‘Daredevil’ just crashes and burns

Paul Benedict

Among Hollywood’s superhero projects, “Daredevil” probably ranks as the least eminent, especially this year with fellow Marvel comics “X2” and “Hulk” soon to hit theaters. And there’s reason behind this: Daredevil, the comic, just really isn’t as thrilling as the likes of Batman or Spiderman (or the two I previously mentioned for that matter). I’ve been told that the appeal of Matt Murdock, or Daredevil as we learn to call him, is that not only is he not blessed with superhuman abilities, but he’s actually handicapped. Oh, please. First of all, his loss of vision resulted in dramatically enhanced use of his four other senses, and second of all, if I wanted a handicapped superhero, I’d go turn on Comedy Central and wait for them to show “Blankman” for the umpteenth time. Daredevil lacks the splendor of Superman, the mysteriousness of Batman and the dorkiness of Spiderman; basically he lacks a true, distinguishable personality.

As always with the genre, “Daredevil” takes place in the grandeur of Manhattan. The movie opens with the conventional superhero-as-a-kid tactic before getting to the point of why our hero is fighting crime, and as always, what tragedy led him to this public service. In this case, little Matthew Murdock has a freak accident in which he loses his vision after witnessing his brutish father mug an innocent bystander. However, a fatal tragedy ensues, and Matt is now on a quest to enforce justice wherever he deems it’s needed, blah blah blah. As far as superhero setups go, “Daredevil” fails in its attempt to create valid reason as to why this particular hero is fighting crime, and why we should really care about him in the first place.

And having Ben Affleck portray him does not help one bit. Let me make it clear that I am not one of those envious chauvinists who dislikes Affleck simply because he’s considered People magazine’s “Sexiest Man Alive” or because he’s currently shacking up with THE sexiest woman alive, Jennifer Lopez. I actually respect Affleck for some of his work: O’Bannion in “Dazed and Confused” as the classic representation of the high school bully or Holden McNeil in “Chasing Amy” — one of the ’90s most underappreciated performances. Just last year he put forth a strong effort as Gavin Banek in “Changing Lanes.” Notice a trend in each of these roles? Each part was written specifically for him. Affleck dons this auspicious, yet pompous, aura, and that is when he is at his best. However, he has a strong tendency nowadays to take these overly melodramatic and sensitive hero roles. He first played one in “Armageddon,” next in “Pearl Harbor” and now as Murdock in “Daredevil.” The role of Daredevil requires two very important traits: an impenetrable physique and a lot of charisma. Affleck has a strong build, but he lacks the toughness and natural swagger that this role demands. And what many might consider bedazzling by Affleck standards, I consider downright revolting. Let me give you some career advice, Mr. Affleck: stay away from these kinds of roles, because while you may be making some serious flow off them, you’re alienating an audience that has learned to appreciate your charming arrogance.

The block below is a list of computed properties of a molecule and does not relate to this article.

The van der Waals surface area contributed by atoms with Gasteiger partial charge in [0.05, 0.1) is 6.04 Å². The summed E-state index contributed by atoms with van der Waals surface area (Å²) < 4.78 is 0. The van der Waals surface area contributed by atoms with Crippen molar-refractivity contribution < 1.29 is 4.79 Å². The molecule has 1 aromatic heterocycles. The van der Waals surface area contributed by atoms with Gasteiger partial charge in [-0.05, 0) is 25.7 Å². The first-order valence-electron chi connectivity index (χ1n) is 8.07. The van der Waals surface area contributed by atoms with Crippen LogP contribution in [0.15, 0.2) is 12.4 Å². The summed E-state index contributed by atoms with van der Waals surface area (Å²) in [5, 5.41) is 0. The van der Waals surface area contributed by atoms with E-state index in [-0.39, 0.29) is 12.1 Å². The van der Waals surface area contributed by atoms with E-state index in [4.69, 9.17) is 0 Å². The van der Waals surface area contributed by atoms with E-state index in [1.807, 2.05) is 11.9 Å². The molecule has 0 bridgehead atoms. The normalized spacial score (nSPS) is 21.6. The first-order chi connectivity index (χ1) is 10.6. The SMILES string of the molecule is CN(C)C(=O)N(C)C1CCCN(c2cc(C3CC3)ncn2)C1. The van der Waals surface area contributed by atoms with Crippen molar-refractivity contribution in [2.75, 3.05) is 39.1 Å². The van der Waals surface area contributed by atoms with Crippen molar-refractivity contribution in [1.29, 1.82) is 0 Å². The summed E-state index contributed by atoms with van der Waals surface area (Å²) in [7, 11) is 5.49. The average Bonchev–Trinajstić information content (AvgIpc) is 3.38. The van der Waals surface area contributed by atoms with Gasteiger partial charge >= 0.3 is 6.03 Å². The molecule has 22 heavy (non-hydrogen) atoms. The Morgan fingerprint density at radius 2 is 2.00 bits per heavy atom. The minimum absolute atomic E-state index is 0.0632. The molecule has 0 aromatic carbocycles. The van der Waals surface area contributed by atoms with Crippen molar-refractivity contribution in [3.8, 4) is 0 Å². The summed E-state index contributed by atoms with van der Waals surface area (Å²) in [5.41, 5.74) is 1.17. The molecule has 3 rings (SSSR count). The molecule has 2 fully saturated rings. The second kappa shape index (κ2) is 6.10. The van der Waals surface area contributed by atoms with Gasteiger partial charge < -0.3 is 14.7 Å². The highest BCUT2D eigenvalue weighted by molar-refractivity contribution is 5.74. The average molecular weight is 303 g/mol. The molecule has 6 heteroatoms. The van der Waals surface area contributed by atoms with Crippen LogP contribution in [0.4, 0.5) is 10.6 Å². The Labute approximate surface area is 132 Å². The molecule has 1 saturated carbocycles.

Beyond the miscasting of Affleck, “Daredevil” really swings and misses where superhero flicks are expected to excel. The cinematography of the fight scenes literally hurt my eyes as I found myself constantly having to look away from the screen just because it was impossible to keep up with all of the quick-cutting close-ups. The special effects were a real letdown. After watching Sam Raimi’s realistic imagery of Tobey Maguire looking realistic jumping from rooftop to rooftop in “Spiderman,” witnessing Affleck do the same with meager effects was one of the funniest parts of the movie.

To his credit, Colin Farrell as Bullseye comes awfully close to making “Daredevil” a watchable film. Considered a heartthrob by many, Farrell deserves to be appreciated for his dynamic ability to create a presence onscreen that commands immediate attention. Not only did he steal every scene he was in, but he also had the superheroic ability to even make you forget how horribly miscast Affleck was.

I hate to be so bludgeoning when it comes to a simple popcorn flick just trying to have a good time, but I can’t help but be utterly discouraged by a film made simply to capitalize on a genre that’s so hot right now. Shame on Ben Affleck for selling out, shame on Stan Lee for turning his superhero comic franchise into a super-crappy movie franchise and shame on anyone who sees this movie simply because “it’s an appetizer to X2 and Hulk.” Give me a break. Grade: D